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British actress Olivia Williams with sabre fish.
The Hatfields and McCoys — two rival clans who ruthlessly and needlessly slaughtered each other in the decades following the Civil War — are infamous for being vengeful, wasteful and murderous. The internecine conflict they waged began in earnest with a dispute about a pig and went on to consume dozens of lives for no reason but bullheaded family honor. The sheer scale and meaninglessness of their fight makes it ripe source material for a revisionist Western in which the good guys don’t wear white because there are no good guys. (Though given the stylistic ultra-grime currently en vogue, in which costume designers seem to be trying to make the audience smell something, white is also in short supply these days.)
The History Channel’s “Hatfields & McCoys,” a painstakingly detailed, mind-numbing, three-part mini-series about the feud, stars Kevin Costner as Anse Hatfield of the West Virginia Hatfields and Bill Paxton as Randolph McCoy of the Kentucky McCoys, the two unyielding patriarchs of the warring families. “Hatfields & McCoys” is a sort-of enervated “Deadwood” (one of the writers, Ted Mann, worked on “Deadwood”). It’s got law and lawlessness duking it out against a backdrop of grime, guts and gravelly voices, but this is all served up humorlessly and laden with self-seriousness. In this telling, there are no heroes and, ultimately, no justice, but the whole sordid saga gets lightly burnished by its epic treatment, anyway. The story of the Hatfields and McCoys is as profligate and petty as it was bloody, but a handsome three-part mini-series starring Kevin Costner that carefully, ploddingly catalogs each and every murder inadvertently makes meaning where there are only bodies.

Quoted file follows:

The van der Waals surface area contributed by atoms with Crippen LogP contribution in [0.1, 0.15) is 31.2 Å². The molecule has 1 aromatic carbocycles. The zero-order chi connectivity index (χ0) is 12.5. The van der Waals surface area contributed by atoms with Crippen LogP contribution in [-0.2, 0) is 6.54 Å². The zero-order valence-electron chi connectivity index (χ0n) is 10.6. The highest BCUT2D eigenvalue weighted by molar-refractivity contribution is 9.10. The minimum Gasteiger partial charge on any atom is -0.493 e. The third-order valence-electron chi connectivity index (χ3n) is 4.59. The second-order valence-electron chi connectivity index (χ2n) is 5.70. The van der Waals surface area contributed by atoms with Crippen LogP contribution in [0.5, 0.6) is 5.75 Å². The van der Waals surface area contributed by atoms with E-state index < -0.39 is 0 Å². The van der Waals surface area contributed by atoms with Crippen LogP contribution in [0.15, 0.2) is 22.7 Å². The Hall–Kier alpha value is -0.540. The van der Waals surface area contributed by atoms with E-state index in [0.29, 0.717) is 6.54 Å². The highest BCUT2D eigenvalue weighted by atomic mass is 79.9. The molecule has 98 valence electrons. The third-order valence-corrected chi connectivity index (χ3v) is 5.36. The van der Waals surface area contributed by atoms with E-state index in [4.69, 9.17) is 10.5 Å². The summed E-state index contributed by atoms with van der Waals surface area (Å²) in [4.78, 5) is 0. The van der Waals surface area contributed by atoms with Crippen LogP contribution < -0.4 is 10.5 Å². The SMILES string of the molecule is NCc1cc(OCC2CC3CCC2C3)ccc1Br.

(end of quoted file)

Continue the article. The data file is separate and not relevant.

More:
In this version of the feud, Anse and Randolph fought together for the South in the Civil War. Randolph saved Anse’s life, and Anse bravely saved their unit before deserting, an act that earns him the forever enmity of his former friend. It is McCoy’s rigid hatred that fuels the fight that follows, even though it is the death of his brother at the hands of an unhinged Hatfield (a grizzled Tom Berenger in the equivalent of the Joe Pesci part in “Goodfellas”) that precipitates the conflict. Paxton has a beard and a nasty haircut, and his Randolph McCoy is unforgiving, unyielding and righteous. Unlike the Hatfields, McCoy wants to have the law and God on his side — but seemingly to justify doing lawless, godless things. As the feud is escalating, his three sons unwarrantedly stab a Hatfield to death. In retribution, the Hatfields round up the killers and execute them. McCoy hires bounty hunters, enraged that the Hatfields didn’t allow his sons to be prosecuted in a court of law, but seemingly indifferent to the fact that they are murderers. He thinks he is in the right, and so he believes he can continue overseeing wrong.